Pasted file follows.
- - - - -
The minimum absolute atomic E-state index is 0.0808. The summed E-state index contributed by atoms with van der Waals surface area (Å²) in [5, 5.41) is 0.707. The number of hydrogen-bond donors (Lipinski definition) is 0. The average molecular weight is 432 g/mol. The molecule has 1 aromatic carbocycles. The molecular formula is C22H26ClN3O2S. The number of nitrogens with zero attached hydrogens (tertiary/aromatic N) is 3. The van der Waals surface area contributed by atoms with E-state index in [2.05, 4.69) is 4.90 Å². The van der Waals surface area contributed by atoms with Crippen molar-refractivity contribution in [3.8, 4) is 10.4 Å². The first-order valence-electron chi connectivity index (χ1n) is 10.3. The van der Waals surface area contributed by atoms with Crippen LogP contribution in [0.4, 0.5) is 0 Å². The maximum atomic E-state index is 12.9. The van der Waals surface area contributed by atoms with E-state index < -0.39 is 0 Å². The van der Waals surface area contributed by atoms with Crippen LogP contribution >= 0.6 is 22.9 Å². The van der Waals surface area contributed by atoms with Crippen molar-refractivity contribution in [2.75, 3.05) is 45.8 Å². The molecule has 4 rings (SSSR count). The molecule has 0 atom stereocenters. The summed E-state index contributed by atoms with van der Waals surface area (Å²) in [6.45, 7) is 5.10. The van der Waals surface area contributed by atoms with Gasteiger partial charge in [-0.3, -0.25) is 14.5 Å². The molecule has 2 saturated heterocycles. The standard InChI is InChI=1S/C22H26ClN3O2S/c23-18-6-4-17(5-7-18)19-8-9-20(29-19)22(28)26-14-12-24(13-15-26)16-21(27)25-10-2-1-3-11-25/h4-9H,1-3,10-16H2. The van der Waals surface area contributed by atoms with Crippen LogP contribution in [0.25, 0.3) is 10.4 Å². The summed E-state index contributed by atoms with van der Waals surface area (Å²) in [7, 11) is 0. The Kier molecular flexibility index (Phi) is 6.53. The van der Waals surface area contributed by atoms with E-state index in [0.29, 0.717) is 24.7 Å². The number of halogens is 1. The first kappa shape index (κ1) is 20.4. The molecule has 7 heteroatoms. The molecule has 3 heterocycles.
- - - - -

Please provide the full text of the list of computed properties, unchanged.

The minimum absolute atomic E-state index is 0.0808. The summed E-state index contributed by atoms with van der Waals surface area (Å²) in [5, 5.41) is 0.707. The number of hydrogen-bond donors (Lipinski definition) is 0. The average molecular weight is 432 g/mol. The molecule has 1 aromatic carbocycles. The molecular formula is C22H26ClN3O2S. The number of nitrogens with zero attached hydrogens (tertiary/aromatic N) is 3. The van der Waals surface area contributed by atoms with E-state index in [2.05, 4.69) is 4.90 Å². The van der Waals surface area contributed by atoms with Crippen molar-refractivity contribution in [3.8, 4) is 10.4 Å². The first-order valence-electron chi connectivity index (χ1n) is 10.3. The van der Waals surface area contributed by atoms with Crippen LogP contribution in [0.4, 0.5) is 0 Å². The maximum atomic E-state index is 12.9. The van der Waals surface area contributed by atoms with E-state index < -0.39 is 0 Å². The van der Waals surface area contributed by atoms with Crippen LogP contribution >= 0.6 is 22.9 Å². The van der Waals surface area contributed by atoms with Crippen molar-refractivity contribution in [2.75, 3.05) is 45.8 Å². The molecule has 4 rings (SSSR count). The molecule has 0 atom stereocenters. The summed E-state index contributed by atoms with van der Waals surface area (Å²) in [6.45, 7) is 5.10. The van der Waals surface area contributed by atoms with Gasteiger partial charge in [-0.3, -0.25) is 14.5 Å². The molecule has 2 saturated heterocycles. The standard InChI is InChI=1S/C22H26ClN3O2S/c23-18-6-4-17(5-7-18)19-8-9-20(29-19)22(28)26-14-12-24(13-15-26)16-21(27)25-10-2-1-3-11-25/h4-9H,1-3,10-16H2. The van der Waals surface area contributed by atoms with Crippen LogP contribution in [0.25, 0.3) is 10.4 Å². The summed E-state index contributed by atoms with van der Waals surface area (Å²) in [7, 11) is 0. The Kier molecular flexibility index (Phi) is 6.53. The van der Waals surface area contributed by atoms with E-state index in [0.29, 0.717) is 24.7 Å². The number of halogens is 1. The first kappa shape index (κ1) is 20.4. The molecule has 7 heteroatoms. The molecule has 3 heterocycles.